The NSB chief says the 3 are believed to be connected to the same gang of smugglers arrested with 4 million methamphetamine pills in northern Thailand earlier this year.

In the third operation, police in Isaan’s Udon Thani province nabbed 6 suspects and seized two tonnes of marijuana and 6 kgs of ketamine. They were identified as 31 year old Mongkol Chonthanasilp, 48 year old Thanabodee Yakasem, 36 year old Bussayaporn Rangvigee, 35 year old Niroj Mingkwan, 30 year old Boonprom Laknongbu and 38 year old Patracha Taweewan.

Police froze assets suspected to have come from the men’s alleged drug dealings. In May, one of the biggest drug hauls in decades, was made in Myanmar’s Shan state.

SOURCE: Bangkok Post

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North East

Lucky escape for rafting group after dam floodgate opens – VIDEO

Maya Taylor

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Lucky escape for rafting group after dam floodgate opens – VIDEO | The Thaiger
PHOTO: Khaosod

A group of tourists is lucky to be alive after a worker accidentally opened a dam floodgate nearby. The tourists had just seconds to get out of the way, as a tour guide who realised what was happening, yelled a warning at them. Thai Residents reports that the incident happened at the Sirindhorn Dam in Ubon Ratchathani, in the north-east of the country.

It’s understood an employee at the dam opened the floodgate without realising there were people in the water. The rush of water caused one raft to break away from its mooring, as several others rammed into each other, with items on the rafts being flung into the water. Wuttichai Kumchul, a 33 year old tour guide and raft owner, yelled at tourists who were swimming or sitting on rafts, to get out immediately.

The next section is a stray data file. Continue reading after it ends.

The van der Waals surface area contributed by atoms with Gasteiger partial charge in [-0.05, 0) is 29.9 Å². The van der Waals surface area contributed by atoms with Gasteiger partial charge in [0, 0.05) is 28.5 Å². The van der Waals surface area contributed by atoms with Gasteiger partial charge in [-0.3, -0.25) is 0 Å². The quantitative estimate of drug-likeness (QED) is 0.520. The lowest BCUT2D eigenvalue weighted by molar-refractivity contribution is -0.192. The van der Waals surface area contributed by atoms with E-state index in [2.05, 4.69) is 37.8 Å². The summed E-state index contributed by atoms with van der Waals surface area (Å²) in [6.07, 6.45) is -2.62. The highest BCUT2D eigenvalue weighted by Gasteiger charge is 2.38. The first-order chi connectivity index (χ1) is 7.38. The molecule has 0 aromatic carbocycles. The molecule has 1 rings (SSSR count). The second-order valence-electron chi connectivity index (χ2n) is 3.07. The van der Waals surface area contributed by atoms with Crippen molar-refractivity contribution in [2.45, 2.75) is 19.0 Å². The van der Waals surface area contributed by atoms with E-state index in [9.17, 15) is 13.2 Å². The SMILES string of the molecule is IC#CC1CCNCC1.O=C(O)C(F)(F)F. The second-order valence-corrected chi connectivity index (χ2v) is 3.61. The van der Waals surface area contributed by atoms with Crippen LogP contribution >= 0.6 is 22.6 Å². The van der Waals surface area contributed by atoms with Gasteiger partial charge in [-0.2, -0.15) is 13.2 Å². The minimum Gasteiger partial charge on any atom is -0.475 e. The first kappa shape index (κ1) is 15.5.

“I yelled to the tourists in the water and to those still on the raft to get out of the water. I rushed onto land for safety and told the tourists to do the same. The water was so strong one of the rafts got loose and crashed into other rafts nearby. There is about 10,000 baht in damages from the incident. The tourists that were in the dam are now terrified for their lives.”

The floodgate at the dam is usually opened in the morning for electricity generation, with a warning message sent to raft operators beforehand. However, this time, the floodgate was opened at 3 pm without warning. It is not known if any disciplinary action is being taken against the employee who opened the floodgate.

SOURCE: Thai Residents

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Crime

Thailand teams with Laos to stop drug trafficking

The Thaiger

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Thailand teams with Laos to stop drug trafficking | The Thaiger

Thailand is reportedly teaming up with Laos to stop drug trafficking after drug syndicates have changed their routes from Myanmar to Laos.

Thailand Narcotics Control Board secretary-general Niyom Termsrisuk, says the direction change was due to heavy policing at the Myanmar-Thai border; causing traffickers to switch routes. The Royal Thai Armed Forces have formed a division to combat drug trafficking in the Thai provinces that border Laos, with 12 teams of officers being deployed.

The ONCB chief says a spike in smuggling was detected in the northeastern borders from Loei to Ubon Ratchathani provinces with Nong Khai, Mukdahan, Bung Kan and Nakhon Phanom provinces seeing the most trafficking.

Methamphetamine, crystal meth, or “ice,” and marijuana were the main drugs being smuggled with 22 million meth pills, 638 kilograms of ice, and 6,240 kilograms of marijuana being seized by Thai authorities over the past year.

Despite the Thai government’s efforts to try and stem smuggled drugs into the country, plenty of them find their way into the inner parts of the country. At the end of May this year, 1 million methamphetamine pills were confiscated in the capital, just one of many drug busts of multiple millions of pills and other illicit drugs.

According to the UNODC Representative for Southeast Asia and the Pacific…

“It is hard to imagine that organised crime have again managed to expand the drug market, but they have. While the world has shifted its attention to the Covid-19 pandemic, all indications are that production and trafficking of synthetic drugs and chemicals continue at record levels in the region.”

Read more about that report HERE.

SOURCE: Chiang Rai Times